I wanted to finish up the Q/A section of my website with several of the questions from the Kracht Klub, the literary posse that surrounds Liz Kracht, my fabulous agent.
Q) Do you use an outline when you write?
A) I have tried, but I find outlines to be very restricting and detrimental to my writing. I work best when I have a general idea what I want to do, and let things develop from there. For example, with Absolution, I knew I wanted to make the MC a Jesuit priest, and put him in a situation for which he was totally unprepared--by both disposition and training. Once I discovered the way to do this, the book essentially wrote itself, proving, as my friend Albie Cullen has always maintained, that "a good thesis writes itself."
Q) Do you listen to music as you write? Is there a particular sound track you like?
A)I do most of my writing in public places. Bars, eateries and coffee houses are my favorite settings; half of my book was written in Sugar and Spice, the world's best pancakery, in Mendon, VT. I find the vibrant atmosphere of these spots to be very stimulating--and I am a sucker for free internet. When I do write at home I absolutely listen to music: Dave Matthews is my top choice, followed closely by U2 and The Counting Crows.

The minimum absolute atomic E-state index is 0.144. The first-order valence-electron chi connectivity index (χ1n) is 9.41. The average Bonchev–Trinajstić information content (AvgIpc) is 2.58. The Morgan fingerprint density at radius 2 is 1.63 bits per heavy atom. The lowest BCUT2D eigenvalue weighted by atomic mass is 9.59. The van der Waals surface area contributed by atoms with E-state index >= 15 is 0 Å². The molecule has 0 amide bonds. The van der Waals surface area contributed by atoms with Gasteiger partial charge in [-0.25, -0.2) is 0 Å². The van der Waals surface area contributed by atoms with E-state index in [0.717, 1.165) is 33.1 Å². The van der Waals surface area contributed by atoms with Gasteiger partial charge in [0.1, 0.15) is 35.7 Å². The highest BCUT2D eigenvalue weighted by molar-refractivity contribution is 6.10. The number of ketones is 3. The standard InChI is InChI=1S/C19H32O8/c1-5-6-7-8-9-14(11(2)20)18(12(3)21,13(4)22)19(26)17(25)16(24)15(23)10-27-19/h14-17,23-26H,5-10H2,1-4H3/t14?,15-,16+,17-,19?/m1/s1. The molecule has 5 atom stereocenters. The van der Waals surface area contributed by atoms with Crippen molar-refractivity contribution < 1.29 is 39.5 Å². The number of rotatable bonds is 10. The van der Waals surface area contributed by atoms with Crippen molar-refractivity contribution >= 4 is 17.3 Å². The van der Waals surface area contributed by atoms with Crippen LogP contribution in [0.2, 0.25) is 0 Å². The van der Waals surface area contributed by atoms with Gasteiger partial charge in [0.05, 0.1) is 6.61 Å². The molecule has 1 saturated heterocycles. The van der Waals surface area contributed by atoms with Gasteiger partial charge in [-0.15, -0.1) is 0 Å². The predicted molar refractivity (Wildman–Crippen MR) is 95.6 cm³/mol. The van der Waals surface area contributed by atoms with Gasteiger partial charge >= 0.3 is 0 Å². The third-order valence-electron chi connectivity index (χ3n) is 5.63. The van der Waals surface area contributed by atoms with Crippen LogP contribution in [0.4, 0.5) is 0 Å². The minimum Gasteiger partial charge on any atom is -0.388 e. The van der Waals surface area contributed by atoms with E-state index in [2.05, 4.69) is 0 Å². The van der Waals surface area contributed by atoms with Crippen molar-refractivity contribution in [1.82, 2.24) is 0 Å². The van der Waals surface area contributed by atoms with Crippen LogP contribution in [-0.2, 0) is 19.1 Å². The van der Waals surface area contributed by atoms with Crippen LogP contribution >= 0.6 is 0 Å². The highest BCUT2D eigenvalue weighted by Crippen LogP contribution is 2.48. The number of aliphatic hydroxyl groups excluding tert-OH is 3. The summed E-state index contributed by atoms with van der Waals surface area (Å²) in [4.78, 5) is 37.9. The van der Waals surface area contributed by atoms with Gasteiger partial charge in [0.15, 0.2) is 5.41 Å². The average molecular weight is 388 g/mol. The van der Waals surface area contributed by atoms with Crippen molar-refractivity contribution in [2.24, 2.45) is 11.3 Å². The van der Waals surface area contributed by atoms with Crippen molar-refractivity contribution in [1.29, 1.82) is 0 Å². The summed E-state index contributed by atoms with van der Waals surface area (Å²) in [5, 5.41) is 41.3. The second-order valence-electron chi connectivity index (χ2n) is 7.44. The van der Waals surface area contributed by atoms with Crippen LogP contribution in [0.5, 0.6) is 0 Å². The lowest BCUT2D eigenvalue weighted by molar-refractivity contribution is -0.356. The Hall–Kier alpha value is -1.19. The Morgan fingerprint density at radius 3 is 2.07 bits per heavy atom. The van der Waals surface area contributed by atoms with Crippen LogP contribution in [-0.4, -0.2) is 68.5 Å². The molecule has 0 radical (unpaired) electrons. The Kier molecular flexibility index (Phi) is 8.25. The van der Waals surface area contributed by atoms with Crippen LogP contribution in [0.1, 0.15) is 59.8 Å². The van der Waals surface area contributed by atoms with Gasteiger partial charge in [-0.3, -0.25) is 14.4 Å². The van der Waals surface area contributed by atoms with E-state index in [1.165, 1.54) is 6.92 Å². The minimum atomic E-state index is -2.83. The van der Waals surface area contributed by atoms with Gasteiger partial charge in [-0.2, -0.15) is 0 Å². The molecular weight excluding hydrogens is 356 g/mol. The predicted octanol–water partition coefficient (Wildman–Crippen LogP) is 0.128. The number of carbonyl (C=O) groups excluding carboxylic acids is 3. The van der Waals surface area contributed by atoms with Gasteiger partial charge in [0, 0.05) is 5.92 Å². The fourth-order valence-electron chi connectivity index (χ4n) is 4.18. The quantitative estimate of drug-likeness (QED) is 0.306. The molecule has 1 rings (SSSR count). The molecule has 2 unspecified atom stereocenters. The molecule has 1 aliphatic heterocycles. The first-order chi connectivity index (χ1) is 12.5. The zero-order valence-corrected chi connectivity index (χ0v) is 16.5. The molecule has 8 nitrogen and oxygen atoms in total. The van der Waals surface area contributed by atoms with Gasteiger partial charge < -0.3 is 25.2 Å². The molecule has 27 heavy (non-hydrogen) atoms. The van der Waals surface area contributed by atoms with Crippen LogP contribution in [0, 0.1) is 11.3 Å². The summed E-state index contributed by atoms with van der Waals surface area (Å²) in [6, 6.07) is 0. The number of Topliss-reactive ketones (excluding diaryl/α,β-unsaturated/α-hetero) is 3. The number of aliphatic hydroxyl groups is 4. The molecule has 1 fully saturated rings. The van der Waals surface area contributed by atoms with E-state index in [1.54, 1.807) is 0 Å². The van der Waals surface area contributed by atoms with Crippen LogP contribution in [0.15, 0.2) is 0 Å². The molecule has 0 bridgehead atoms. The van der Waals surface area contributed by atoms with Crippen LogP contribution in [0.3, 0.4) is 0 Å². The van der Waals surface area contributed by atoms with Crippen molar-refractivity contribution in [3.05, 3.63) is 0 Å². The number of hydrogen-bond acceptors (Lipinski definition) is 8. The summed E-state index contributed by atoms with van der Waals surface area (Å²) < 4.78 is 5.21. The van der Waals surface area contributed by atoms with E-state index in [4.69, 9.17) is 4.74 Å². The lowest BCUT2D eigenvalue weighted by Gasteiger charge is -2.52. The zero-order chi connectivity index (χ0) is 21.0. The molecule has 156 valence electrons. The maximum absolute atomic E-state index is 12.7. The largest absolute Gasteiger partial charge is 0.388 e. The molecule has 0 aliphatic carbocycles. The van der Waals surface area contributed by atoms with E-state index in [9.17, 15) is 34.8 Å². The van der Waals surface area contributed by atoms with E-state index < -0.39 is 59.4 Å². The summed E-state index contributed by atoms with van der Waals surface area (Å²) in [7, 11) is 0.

Q) Do you know the conclusion when you begin writing?
A) No, definitely not. I think the not knowing lends suspense to the prose. And, in the few circumstances I have had to rewrite a scene to fit into a narrow plot window, I have had a hard time with the constraints. It is much easier for me to start with a basic premise or character and let things go from there. The problem with this approach is what I call floundering (name speaks for itself). But there is a cure for floundering, namely editing, and then more editing, followed by even more editing.
Q) How do you know when a rough draft is no longer rough?
A) It is my experience that you can not ever be truly done with a draft. No matter how many times you comb over it and remove the nits, there is always at least one or two more nits to remove. That said, at some point you have to pull the trigger and hit send--and there is no formula for this determination. I go with my gut: when the cymbal clashing of my intestines no longer sounds like The Flight of the Valkyries, I am ready.
That is a wrap on the Q/A, and my author bio will be the next post. I so appreciated all the help from the Kracht Klub on this post!